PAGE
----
The following commentary comes from an independent investor or market observer as part of TheStreet's guest contributor program, which is separate from the company's news coverage.
NEW YORK (
) -- It's a funny thing managing money for families, small businesses and high net worth individuals.
One minute, you can be helping them overcome the terror of a 5% portfolio pullback in a world that appears bent on self-destruction. ("OMG... Greece is going to default...war is going to erupt in the Middle East!")
The next minute, you can be assuring them that 7% YTD represents solid returns in an economic environment that they're feeling good about. ("Isn't the
up 11%? The whole Greece thing was overblown anyway.")
Although I may be paraphrasing, investors really do swing between preparing for "The Rapture" and coast-is-clear greed. As a money manager, I need to be skeptical when others are giddy.
That doesn't mean that I will sell risk assets on a contrarian's whim. Instead, I employ stop-loss orders and volatility hedges like
iPath S&P 500 VIX Volatility Mid-Term Futures
. It lets my clients continue to benefit from a reasonably modest allocation to stocks.
That said, I wonder how long it will be before influential hedge fund managers get their "shorts" on. Some, such as Seabreeze's Doug Kass, have maintained a net short on the broader U.S. market for weeks. Others may be deciding to selectively fight battles where economic sentiment remains relatively weak.
For instance, the bearish stock activity of 2008 and 2011 strongly correlated with rising 3-month LIBOR rates -- the rate at which foreign banks are willing to lend to one another.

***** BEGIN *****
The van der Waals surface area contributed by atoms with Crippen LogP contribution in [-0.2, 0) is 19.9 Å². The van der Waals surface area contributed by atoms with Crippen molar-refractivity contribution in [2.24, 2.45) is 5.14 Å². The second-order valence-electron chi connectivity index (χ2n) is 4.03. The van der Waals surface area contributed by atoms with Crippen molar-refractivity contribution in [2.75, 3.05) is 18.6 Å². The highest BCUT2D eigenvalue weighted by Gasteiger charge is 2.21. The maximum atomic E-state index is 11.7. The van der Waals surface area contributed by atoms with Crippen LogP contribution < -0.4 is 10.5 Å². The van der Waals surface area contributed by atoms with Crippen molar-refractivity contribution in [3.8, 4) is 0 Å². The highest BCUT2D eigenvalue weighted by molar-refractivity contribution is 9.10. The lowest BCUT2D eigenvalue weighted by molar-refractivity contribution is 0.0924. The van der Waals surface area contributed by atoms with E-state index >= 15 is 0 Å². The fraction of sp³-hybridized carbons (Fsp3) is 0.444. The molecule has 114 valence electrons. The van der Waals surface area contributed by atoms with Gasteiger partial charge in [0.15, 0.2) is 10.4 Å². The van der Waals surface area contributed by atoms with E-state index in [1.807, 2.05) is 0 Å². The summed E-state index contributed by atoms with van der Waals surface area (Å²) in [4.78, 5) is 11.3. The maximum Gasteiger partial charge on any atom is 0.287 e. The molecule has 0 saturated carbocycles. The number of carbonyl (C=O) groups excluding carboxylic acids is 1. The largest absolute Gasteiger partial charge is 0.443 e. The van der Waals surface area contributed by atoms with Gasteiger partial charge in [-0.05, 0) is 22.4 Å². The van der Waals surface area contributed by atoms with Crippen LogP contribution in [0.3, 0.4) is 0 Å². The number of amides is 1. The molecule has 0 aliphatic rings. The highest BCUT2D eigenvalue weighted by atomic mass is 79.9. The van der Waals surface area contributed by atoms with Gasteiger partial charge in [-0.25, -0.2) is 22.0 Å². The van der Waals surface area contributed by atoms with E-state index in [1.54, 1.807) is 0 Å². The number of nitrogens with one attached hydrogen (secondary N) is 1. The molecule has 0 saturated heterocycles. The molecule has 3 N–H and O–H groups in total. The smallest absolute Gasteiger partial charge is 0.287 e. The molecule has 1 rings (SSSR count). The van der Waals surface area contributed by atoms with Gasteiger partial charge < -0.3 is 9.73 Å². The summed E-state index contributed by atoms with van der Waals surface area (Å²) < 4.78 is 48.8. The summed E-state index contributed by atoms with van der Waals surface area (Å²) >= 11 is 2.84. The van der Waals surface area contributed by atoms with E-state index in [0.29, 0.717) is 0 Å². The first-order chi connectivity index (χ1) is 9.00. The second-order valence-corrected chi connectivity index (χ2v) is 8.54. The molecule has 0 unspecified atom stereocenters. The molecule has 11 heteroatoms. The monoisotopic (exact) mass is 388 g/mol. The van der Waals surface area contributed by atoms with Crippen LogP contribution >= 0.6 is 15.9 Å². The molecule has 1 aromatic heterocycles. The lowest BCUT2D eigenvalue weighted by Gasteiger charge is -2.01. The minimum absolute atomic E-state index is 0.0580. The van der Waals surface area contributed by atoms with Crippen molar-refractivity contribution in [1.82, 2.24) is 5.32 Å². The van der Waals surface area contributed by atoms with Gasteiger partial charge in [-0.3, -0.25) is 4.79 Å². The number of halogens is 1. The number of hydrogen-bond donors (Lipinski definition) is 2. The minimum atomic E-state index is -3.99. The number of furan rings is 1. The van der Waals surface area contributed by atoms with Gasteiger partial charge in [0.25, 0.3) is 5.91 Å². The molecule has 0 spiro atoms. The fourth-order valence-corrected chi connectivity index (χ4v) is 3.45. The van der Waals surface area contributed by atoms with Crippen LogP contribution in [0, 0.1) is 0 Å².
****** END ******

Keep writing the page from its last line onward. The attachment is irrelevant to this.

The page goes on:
Yet at the onset of 2012, 3-month LIBOR began falling for the first time since July. Indeed, the willingness of European banks to lend again has been one of the reasons for skyrocketing calendar-year equity gains across the globe.
On the other hand, 3-month LIBOR seems to be stuck at about .475 right now. Even as U.S. large-caps have broken out substantially in March, emerging markets via
Vanguard Emerging Markets
and Europe via
are straddling a break-even point in the month.
While one-half of one percentage point (.475) may not seem like an onerous rate to borrow at, it's a whole lot higher than it was last year (.25) and a world away from the U.S. rate of .08. And without a doubt, if 3-month LIBOR flatlines, or begins climbing, I would expect a flare-up of sovereign debt concerns in the region.
So how might one profit from a potential flare-up of sovereign debt concerns? Here are two aggressive possibilities:
1. Short the
iShares MSCI Spain Fund
. Even as Germany, France and Italy look to be getting back to business, Spain via its exchange-traded investment is still wallowing. An aggressive short-seller might recognize the resistance EWP faces at its 50-day moving average as well as the fact that the current price is still below a 200-day trendline.
ProShares UltraShort Euro
. This one has not been successful at all in 2012. So why mention it? Because a longer-term perspective on rising 3-month LIBOR rates since July shows that EUO has been immensely profitable. In essence, it comes down to the fact that EUO is only going to work if 3-month LIBOR completely stalls out and/or heads higher, but EUO will fail if 3-month LIBOR resumes a downtrend.
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